As I have been growing in my experience with horses I have come to understand the importance and differences of taking lessons versus not taking lessons. I have realized that both are equally important when developing riding skills. I have taken many lessons while I have been riding horses and I have learned a lot, not only from the trainers, but also from their horses. But, I have also realized that developing a balance between taking lessons and working one on one with your horse, is also very important. I feel the rewarding moments with your horse don’t only come when you take lessons with a trainer, but also when you spend quality time with your horse alone. So, what are the benefits of taking lessons? But also, what are the benefits of not taking lessons?
Let’s start with taking lessons… when I found my “right barn”, I started taking lessons with my trainer and let me tell you, it has been so rewarding to see myself progress in my riding through taking riding lessons on a weekly basis. I have been so blessed to be a part of the barn and the friends I have met while being there. Riding lessons have been a huge part of my horsie life in the past 2 years. They have contributed to shaping who I am as a rider which I am truly grateful for. Lessons have molded me into the rider I had always hoped I would become…a confident rider.
I feel that taking lessons is important for every rider in developing different skills and also learning to take advice and direction from other people. I call it, “eyes on the ground.” This basically means taking advice from someone who is not riding, but has their eyes on the ground. You can see many different things while riding, but you can also see many things while observing from the ground. That is why it is very important to take a lesson or a few lessons just to see where you need to improve in your riding. There are some things in my riding that I would not have been able to achieve without my trainer and now that I have learnt them I have definitely improved as a rider.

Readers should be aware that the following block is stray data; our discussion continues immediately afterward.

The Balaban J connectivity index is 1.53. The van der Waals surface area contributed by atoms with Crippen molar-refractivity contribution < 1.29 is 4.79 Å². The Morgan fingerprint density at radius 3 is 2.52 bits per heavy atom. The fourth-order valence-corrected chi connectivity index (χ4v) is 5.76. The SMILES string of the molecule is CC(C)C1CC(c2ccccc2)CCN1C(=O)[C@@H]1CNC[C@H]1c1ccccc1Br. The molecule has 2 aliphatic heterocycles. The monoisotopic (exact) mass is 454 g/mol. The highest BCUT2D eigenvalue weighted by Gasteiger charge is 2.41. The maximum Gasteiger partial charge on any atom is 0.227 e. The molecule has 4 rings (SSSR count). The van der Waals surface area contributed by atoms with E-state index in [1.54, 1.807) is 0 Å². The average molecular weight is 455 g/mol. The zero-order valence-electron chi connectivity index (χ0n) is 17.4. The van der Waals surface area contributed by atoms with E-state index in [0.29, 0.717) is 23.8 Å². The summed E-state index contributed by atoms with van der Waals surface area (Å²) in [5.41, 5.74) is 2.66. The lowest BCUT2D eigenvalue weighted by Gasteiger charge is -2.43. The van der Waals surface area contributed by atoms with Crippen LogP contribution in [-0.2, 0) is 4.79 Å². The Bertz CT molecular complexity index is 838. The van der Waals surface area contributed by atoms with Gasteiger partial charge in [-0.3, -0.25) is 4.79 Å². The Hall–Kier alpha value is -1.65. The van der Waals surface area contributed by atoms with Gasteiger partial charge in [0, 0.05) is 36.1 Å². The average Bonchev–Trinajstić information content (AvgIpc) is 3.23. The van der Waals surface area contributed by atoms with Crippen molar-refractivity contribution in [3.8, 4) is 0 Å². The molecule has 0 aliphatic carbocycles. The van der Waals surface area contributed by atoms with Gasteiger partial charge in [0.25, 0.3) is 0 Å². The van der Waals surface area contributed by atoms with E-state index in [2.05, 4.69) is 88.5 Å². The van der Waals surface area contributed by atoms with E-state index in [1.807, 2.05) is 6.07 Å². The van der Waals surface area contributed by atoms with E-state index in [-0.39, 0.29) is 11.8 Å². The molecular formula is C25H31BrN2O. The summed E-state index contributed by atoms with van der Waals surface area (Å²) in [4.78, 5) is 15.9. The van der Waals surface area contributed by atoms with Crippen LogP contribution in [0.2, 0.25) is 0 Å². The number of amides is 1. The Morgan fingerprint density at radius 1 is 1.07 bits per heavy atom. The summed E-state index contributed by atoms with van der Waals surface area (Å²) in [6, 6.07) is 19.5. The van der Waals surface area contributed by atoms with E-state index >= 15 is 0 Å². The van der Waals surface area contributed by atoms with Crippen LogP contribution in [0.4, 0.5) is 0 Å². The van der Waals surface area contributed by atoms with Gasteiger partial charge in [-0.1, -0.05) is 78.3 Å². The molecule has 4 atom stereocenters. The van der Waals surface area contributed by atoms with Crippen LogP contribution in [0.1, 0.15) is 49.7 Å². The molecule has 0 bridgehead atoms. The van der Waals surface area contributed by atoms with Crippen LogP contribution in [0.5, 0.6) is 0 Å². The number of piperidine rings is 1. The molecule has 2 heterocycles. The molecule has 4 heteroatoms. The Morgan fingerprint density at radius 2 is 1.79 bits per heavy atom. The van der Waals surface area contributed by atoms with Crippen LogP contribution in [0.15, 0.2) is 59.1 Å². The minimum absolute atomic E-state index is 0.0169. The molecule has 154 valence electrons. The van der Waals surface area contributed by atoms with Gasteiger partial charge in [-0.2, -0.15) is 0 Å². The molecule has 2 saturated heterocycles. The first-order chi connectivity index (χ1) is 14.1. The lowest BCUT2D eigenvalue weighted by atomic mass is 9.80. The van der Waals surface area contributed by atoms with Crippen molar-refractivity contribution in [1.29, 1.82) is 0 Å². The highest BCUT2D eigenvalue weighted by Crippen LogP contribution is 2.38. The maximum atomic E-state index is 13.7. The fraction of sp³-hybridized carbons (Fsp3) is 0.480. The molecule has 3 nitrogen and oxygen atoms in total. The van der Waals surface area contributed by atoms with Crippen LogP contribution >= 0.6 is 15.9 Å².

Now, I want to mention that my confidence did not only grow from taking lessons, but I have also become confident by riding on my own as well. I feel that becoming confident inside of yourself begins with one on one time with your horse. I can fake confidence pretty well on the outside, (well, most of the time), but sometimes on the inside I am FREAKING out and breaking down (I am sure you can relate)! As riders, once we become confident within ourselves we don’t feel persuaded or moved by the judgement of others. I usually go out to the barn about 3 days a week and I usually have a lesson once a week. So, on those two other days, I really spend time working with Sky and Kahari. When I am working one on one with them I feel that I am more relaxed and able to focus on myself and on the horse. Those two days of the week help me to strengthen my confidence, significantly while working on the feedback my trainer provided during my lesson.
So… should you take lessons or should you not? My answer is…I feel that a balance of both riding lessons and working by yourself with your horse are equally important in becoming successful and progressing in your riding journey. I promise you that a balance of both will help you grow and develop in your riding in great ways! Also, the amazing thing too is that you don’t have to start with riding if you feel you aren’t quite ready. You can take groundwork lessons with a trainer and progress to riding when you feel you are ready (or your trainer feels it is time).
My challenge for you this week is to consider taking some lessons locally with a trainer either with your horse or a lesson horse. You do not have to take multiple lessons. Try one and see how it goes! I also challenge you to work with your horse one on one and see what happens. You may surprise yourself (and your horse).
“Why do I ride horses? Because I look at my horse and I see my hopes and dreams. I see my happiness. I see my success. I see my pride and my soul. I look in the mirror and I see a person. I look at my horse and I see myself.”
Until next time… don’t forget to hug your horse!